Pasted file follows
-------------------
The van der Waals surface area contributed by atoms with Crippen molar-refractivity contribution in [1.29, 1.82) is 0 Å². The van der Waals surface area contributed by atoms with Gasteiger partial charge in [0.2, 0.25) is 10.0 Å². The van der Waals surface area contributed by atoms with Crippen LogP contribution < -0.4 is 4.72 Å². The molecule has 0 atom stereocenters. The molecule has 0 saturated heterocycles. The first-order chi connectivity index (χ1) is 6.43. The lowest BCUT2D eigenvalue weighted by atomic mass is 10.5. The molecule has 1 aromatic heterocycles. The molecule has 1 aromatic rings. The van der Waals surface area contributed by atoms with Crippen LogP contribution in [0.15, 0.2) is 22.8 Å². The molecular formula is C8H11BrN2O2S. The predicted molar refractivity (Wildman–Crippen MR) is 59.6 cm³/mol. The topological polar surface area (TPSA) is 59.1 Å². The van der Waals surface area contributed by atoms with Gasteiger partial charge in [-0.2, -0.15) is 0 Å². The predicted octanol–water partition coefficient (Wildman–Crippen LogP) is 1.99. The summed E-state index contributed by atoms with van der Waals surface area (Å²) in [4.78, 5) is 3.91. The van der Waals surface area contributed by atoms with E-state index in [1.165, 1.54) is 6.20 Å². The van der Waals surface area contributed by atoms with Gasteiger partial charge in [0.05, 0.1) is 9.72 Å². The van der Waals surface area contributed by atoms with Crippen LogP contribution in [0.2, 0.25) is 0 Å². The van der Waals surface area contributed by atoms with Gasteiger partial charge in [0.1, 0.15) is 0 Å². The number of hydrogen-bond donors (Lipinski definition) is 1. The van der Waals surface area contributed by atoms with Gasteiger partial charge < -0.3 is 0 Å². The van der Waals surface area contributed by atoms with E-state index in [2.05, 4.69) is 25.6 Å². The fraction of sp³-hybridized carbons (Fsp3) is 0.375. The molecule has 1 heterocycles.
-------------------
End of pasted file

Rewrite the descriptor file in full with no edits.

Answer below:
The van der Waals surface area contributed by atoms with Crippen molar-refractivity contribution in [1.29, 1.82) is 0 Å². The van der Waals surface area contributed by atoms with Gasteiger partial charge in [0.2, 0.25) is 10.0 Å². The van der Waals surface area contributed by atoms with Crippen LogP contribution < -0.4 is 4.72 Å². The molecule has 0 atom stereocenters. The molecule has 0 saturated heterocycles. The first-order chi connectivity index (χ1) is 6.43. The lowest BCUT2D eigenvalue weighted by atomic mass is 10.5. The molecule has 1 aromatic heterocycles. The molecule has 1 aromatic rings. The van der Waals surface area contributed by atoms with Crippen LogP contribution in [0.15, 0.2) is 22.8 Å². The molecular formula is C8H11BrN2O2S. The predicted molar refractivity (Wildman–Crippen MR) is 59.6 cm³/mol. The topological polar surface area (TPSA) is 59.1 Å². The van der Waals surface area contributed by atoms with Gasteiger partial charge in [-0.2, -0.15) is 0 Å². The predicted octanol–water partition coefficient (Wildman–Crippen LogP) is 1.99. The summed E-state index contributed by atoms with van der Waals surface area (Å²) in [4.78, 5) is 3.91. The van der Waals surface area contributed by atoms with E-state index in [1.165, 1.54) is 6.20 Å². The van der Waals surface area contributed by atoms with Gasteiger partial charge in [0.05, 0.1) is 9.72 Å². The van der Waals surface area contributed by atoms with Crippen LogP contribution in [0.2, 0.25) is 0 Å². The van der Waals surface area contributed by atoms with Gasteiger partial charge in [0.1, 0.15) is 0 Å². The number of hydrogen-bond donors (Lipinski definition) is 1. The van der Waals surface area contributed by atoms with Gasteiger partial charge < -0.3 is 0 Å². The van der Waals surface area contributed by atoms with E-state index in [2.05, 4.69) is 25.6 Å². The fraction of sp³-hybridized carbons (Fsp3) is 0.375. The molecule has 1 heterocycles.